The Trajectory of Pakistan and India's Divergent Democracies
India and Pakistan are two neighboring countries with a shared colonial past and similar inherited state structures, however, the political progression in each country differs drastically. Maya Tudor’s book titled The Promise of Power explains this divergence through the development of dominant political parties before partition of the subcontinent and how these were institutionalized. The independence movements of both these countries depended on the interests of the prominent social classes of the time, which were pro-democratic in the case of India and anti-democratic for Pakistan. In the region which is now India, an urban, educated middle class began to grow in the 19th century which lobbied for state power and a more representative political process, leading to the formation of the Indian National Congress in 1885. On the other hand, in the region which is now Pakistan, the landed aristocracy formed the Muslim League in 1906 to lobby for separate electorates, meaning that as a minority Muslims would select their representatives separately, in an attempt to retain their stronghold and hence going against a main tenet of representative democracy. Tudor posits that these class interests determined how strong or weak these political parties were, as well as the type of nationalist ideology they supported. Congress was able to come into the category of a strong political party because the class interests it represented included mass mobilization so that it could claim to be an “egalitarian” national movement. In the 1920s and 30s, it formed stronger ties with the rural and commercial middle classes by promising favorable changes in land and tax policies. Tudor puts forth the thesis that the Muslim League was not able to match the strength of the Congress, as it could not garner the support of the Muslim-majority provinces through its ideology of shared Muslim values. This was evidenced through its weak performance in the 1937 elections, after which it changed its strategy to form coalitions with powerful groups in these provinces, most prominently the Unionist Party of the landed nobility of Punjab and the Krishak Praja Party of the Bengali peasants- the problem with this approach was that these groups had competing interests and the union could not become sustainable in the long run.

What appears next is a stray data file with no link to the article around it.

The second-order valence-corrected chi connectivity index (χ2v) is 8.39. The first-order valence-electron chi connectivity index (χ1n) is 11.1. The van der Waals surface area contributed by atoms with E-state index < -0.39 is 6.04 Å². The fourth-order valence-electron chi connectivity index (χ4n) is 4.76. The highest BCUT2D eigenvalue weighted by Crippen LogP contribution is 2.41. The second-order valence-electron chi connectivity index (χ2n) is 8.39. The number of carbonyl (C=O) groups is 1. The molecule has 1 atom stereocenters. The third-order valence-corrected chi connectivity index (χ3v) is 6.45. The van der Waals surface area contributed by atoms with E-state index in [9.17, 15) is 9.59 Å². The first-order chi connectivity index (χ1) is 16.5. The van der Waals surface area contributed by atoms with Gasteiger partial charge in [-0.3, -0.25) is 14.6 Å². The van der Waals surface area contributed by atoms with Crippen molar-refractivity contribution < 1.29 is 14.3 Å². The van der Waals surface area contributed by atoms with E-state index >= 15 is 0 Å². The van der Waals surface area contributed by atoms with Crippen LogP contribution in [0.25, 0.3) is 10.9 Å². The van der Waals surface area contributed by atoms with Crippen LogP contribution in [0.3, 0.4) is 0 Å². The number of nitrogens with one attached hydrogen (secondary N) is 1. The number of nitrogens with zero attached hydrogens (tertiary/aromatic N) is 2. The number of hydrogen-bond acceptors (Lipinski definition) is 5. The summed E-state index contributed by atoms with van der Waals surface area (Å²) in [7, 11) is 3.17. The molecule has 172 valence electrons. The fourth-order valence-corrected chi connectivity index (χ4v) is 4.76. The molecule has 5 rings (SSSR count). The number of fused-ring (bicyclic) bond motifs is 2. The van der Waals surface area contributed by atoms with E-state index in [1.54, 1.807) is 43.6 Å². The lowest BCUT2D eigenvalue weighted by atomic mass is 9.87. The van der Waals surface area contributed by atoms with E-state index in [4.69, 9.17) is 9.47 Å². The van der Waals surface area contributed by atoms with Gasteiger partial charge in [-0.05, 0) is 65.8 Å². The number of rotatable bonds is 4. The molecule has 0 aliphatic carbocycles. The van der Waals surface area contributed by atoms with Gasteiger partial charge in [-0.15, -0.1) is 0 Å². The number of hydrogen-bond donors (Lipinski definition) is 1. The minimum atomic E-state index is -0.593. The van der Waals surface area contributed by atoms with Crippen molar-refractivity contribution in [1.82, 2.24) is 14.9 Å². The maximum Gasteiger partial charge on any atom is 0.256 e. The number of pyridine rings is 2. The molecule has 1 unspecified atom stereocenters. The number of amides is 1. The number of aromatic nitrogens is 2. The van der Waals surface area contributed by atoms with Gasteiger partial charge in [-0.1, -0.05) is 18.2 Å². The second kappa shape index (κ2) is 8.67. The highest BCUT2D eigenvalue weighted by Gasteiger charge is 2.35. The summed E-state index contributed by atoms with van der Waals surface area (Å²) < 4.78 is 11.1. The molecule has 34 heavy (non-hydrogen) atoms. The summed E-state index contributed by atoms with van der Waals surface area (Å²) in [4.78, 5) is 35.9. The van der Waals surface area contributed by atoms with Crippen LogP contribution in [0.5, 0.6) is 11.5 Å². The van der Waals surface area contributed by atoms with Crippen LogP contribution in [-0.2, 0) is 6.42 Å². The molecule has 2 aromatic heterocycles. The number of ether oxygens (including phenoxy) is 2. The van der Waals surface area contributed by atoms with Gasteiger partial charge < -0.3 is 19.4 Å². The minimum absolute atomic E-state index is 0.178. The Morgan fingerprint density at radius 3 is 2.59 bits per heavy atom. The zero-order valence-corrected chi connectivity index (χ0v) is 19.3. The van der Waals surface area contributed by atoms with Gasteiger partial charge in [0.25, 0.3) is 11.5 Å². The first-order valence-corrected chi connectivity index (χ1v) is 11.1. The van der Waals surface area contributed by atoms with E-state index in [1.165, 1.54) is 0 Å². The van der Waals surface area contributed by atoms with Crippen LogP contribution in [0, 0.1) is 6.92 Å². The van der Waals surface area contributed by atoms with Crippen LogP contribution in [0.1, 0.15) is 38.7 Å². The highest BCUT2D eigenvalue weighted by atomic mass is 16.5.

The question which Tudor raises is how this difference in the class interests and strength of political parties during colonial rule affected the democratic structures of each country following independence. Both countries had to face similar issues when it came to establishing a newly independent state, in terms of defense, developing a constitution, overcoming a low rate of economic development, and integrating a large refugee community. However, the method through which the arising issues were resolved in each country differed drastically, due to the organizational structure that the dominant political parties had institutionalized before partition. In India’s case, the ideology which had been propagated by the Congress of a unified movement based on democratic principles was carried forward and it delivered on certain promises like allowing universal adult franchise. In Pakistan, however, the Muslim League lacked a unifying factor and prominent social groups exited after partition to form “coalitions of convenience”, leading to political instability which made it easier for the military establishment to intervene and the eventual military coup of 1958. Indeed, through the trajectory of Pakistan’s political development, the hegemony of the civil and military bureaucracy and the country’s susceptibility to authoritarianism is evident. Tudor hence makes a conclusive argument that the divergence in political processes is explained not by Pakistan’s low level of economic development and extreme inequality, as those parameters are comparable with India, rather it is the structure and strength of pre-partition political organizations which has determined the manifestation of the democratic regimes we see today.
Research Associate at Pakistan At Hundred, Lahore University of Management Sciences (LUMS)